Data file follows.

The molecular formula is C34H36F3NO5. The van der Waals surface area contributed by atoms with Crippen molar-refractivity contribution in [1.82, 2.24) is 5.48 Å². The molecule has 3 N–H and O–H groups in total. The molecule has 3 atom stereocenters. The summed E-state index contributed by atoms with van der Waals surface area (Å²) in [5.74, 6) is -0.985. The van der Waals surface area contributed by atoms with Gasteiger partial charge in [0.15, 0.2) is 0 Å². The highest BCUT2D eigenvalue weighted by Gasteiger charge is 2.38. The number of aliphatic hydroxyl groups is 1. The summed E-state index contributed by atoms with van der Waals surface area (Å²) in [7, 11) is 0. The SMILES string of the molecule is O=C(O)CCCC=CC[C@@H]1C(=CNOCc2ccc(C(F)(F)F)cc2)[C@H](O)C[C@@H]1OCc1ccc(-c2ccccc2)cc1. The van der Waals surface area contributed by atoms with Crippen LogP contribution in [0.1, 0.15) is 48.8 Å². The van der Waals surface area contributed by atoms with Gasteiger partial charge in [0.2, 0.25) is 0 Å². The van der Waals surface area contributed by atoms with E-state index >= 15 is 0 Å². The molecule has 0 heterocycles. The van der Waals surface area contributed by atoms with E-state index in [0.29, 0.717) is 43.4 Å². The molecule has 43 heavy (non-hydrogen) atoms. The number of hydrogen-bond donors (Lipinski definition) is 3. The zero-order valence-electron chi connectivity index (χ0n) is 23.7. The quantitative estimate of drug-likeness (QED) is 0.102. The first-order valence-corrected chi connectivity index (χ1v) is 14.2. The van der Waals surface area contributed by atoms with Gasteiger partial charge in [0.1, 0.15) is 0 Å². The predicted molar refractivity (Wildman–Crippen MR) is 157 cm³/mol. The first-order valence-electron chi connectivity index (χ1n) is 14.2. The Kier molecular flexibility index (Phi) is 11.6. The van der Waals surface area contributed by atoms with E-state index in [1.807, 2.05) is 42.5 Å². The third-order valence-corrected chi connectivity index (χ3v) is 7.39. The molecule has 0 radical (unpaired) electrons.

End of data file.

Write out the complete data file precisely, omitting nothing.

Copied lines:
The molecular formula is C34H36F3NO5. The van der Waals surface area contributed by atoms with Crippen molar-refractivity contribution in [1.82, 2.24) is 5.48 Å². The molecule has 3 N–H and O–H groups in total. The molecule has 3 atom stereocenters. The summed E-state index contributed by atoms with van der Waals surface area (Å²) in [5.74, 6) is -0.985. The van der Waals surface area contributed by atoms with Gasteiger partial charge in [0.15, 0.2) is 0 Å². The highest BCUT2D eigenvalue weighted by Gasteiger charge is 2.38. The number of aliphatic hydroxyl groups is 1. The summed E-state index contributed by atoms with van der Waals surface area (Å²) in [7, 11) is 0. The SMILES string of the molecule is O=C(O)CCCC=CC[C@@H]1C(=CNOCc2ccc(C(F)(F)F)cc2)[C@H](O)C[C@@H]1OCc1ccc(-c2ccccc2)cc1. The van der Waals surface area contributed by atoms with Crippen LogP contribution in [0.1, 0.15) is 48.8 Å². The van der Waals surface area contributed by atoms with Gasteiger partial charge in [0.2, 0.25) is 0 Å². The van der Waals surface area contributed by atoms with E-state index >= 15 is 0 Å². The molecule has 0 heterocycles. The van der Waals surface area contributed by atoms with E-state index in [0.29, 0.717) is 43.4 Å². The molecule has 43 heavy (non-hydrogen) atoms. The number of hydrogen-bond donors (Lipinski definition) is 3. The zero-order valence-electron chi connectivity index (χ0n) is 23.7. The quantitative estimate of drug-likeness (QED) is 0.102. The first-order valence-corrected chi connectivity index (χ1v) is 14.2. The van der Waals surface area contributed by atoms with Gasteiger partial charge in [0.1, 0.15) is 0 Å². The predicted molar refractivity (Wildman–Crippen MR) is 157 cm³/mol. The first-order valence-electron chi connectivity index (χ1n) is 14.2. The Kier molecular flexibility index (Phi) is 11.6. The van der Waals surface area contributed by atoms with E-state index in [1.807, 2.05) is 42.5 Å². The third-order valence-corrected chi connectivity index (χ3v) is 7.39. The molecule has 0 radical (unpaired) electrons.